It has become a norm to associate the name ‘Royal Jordanian’ with many things such as bad service, poor on-time performance, revolting ground handling service delivery, and so on and so forth. Yes, all of that, and perhaps even more, was once a government-run National Carrier called Alia, also widely known as Always Late In Arrival (A.L.I.A); in fact, this alias on its own should just about sum it up back then.
Throughout its transformation to Royal Jordanian, which seemed to be nothing more than a cosmetic facelift, and a good one at that too, things remained as what one would expect out of a corrupt and mismanaged entity. However that was never what this airline was about. From its start, it was based around a strong vision to be Jordan’s “ambassador of good will around the world in which [it] exchanges culture, civilization, trade, technology, friendship, and understanding with the rest of the world.” Surely, traces of this vision were lost somewhere along the way. But what about now?
As a start, a positive management restructure proved to be profitable for the airline for years to come. Secondly, an invitation to join one of the world’s three dominant alliances as the first Arab carrier was surprisingly, a jaw-dropper to say the least. Finally, the airline was fully privatized by December 2007. Yes, it seemed like things were improving, on paper at least!
But for the sake of Oneworld, Royal Jordanian Management promised to optimize and improve its regional reach, and as such, modernize its narrow-body fleet and improve service delivery. We saw the new A321’s and the E-Jets come in, and we’ve also seen new destinations come online. But what about that one little aspect that matters to all of us; Service? They say they have improved it, but we rarely hear of that here.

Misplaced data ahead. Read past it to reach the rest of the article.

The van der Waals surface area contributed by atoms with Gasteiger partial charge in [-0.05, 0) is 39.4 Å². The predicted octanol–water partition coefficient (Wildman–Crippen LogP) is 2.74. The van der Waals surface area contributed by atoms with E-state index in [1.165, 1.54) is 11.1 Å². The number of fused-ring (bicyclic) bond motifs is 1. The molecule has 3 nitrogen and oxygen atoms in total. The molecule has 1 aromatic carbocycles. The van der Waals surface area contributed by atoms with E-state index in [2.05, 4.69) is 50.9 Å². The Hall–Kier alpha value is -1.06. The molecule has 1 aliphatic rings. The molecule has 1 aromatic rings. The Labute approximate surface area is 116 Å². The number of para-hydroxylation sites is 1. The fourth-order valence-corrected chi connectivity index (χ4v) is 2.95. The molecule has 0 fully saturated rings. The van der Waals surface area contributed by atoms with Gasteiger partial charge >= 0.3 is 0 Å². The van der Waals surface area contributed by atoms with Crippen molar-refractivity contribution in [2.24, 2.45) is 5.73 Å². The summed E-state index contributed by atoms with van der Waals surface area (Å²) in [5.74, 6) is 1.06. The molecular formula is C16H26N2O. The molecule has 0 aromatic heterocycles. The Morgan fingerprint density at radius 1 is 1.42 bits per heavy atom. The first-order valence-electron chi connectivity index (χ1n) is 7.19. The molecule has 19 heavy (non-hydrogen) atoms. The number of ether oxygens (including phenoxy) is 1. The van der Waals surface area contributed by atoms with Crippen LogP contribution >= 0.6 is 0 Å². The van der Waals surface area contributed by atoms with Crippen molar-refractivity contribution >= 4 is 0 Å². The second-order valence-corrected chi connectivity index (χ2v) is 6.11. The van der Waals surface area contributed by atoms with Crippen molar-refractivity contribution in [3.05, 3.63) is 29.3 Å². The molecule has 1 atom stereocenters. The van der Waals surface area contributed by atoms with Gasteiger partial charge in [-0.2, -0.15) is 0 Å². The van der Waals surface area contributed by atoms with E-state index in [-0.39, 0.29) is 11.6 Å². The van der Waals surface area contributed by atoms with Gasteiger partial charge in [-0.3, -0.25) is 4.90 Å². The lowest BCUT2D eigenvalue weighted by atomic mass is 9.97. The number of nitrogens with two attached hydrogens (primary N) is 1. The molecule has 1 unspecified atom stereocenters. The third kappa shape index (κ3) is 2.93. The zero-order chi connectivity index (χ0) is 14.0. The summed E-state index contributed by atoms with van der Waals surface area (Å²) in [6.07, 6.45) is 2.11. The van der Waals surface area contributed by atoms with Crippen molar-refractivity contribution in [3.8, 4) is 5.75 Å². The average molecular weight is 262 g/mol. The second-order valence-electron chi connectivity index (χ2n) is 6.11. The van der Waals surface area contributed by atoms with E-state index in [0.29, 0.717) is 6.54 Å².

So let’s focus on the areas that the airline claims to have improved, and let’s see where we have reached. What has become of this airline’s service? Let’s have a look!
Pure, honest, and simple, this is Royal Jordanian ….
Welcome to my 6th Trip Report,
This TR is on my Royal Jordanian flights. Initially this report was to cover flights from Dubai to Amman and back to Abu Dhabi however, that travel plan has been postponed till next month. Instead however, this trip sprung out of the blue which deemed it worthy to document.
This TR will cover the following flights:
- Royal Jordanian: Aleppo – Amman, Crown Class (A321)
- Royal Jordanian: Amman – Dubai, Crown Class (A342)
My previous Trip Reports can be found here:
CX: JFK-HKG-DXB In Y A346/772 (Lots Of Pics/Vids) (by Ronerone Aug 28 2006 in Trip Reports) Etihad: Pearl 2 AMM, Coral Right Back Pt 1 PixVids (by Ronerone Jul 4 2007 in Trip Reports) Etihad: Pearl 2 AMM, Coral Right Back Pt 2 PixVidz (by Ronerone Jul 5 2007 in Trip Reports) Cathay Delight: A Trip To Asia's World City (by Ronerone Oct 5 2007 in Trip Reports) Suvarnabhumi, The Etihad Way! (by Ronerone Jan 18 2008 in Trip Reports) Ultra-Competitive, Ultra-Long Haul: EY Vs EK (by Ronerone Mar 21 2008 in Trip Reports)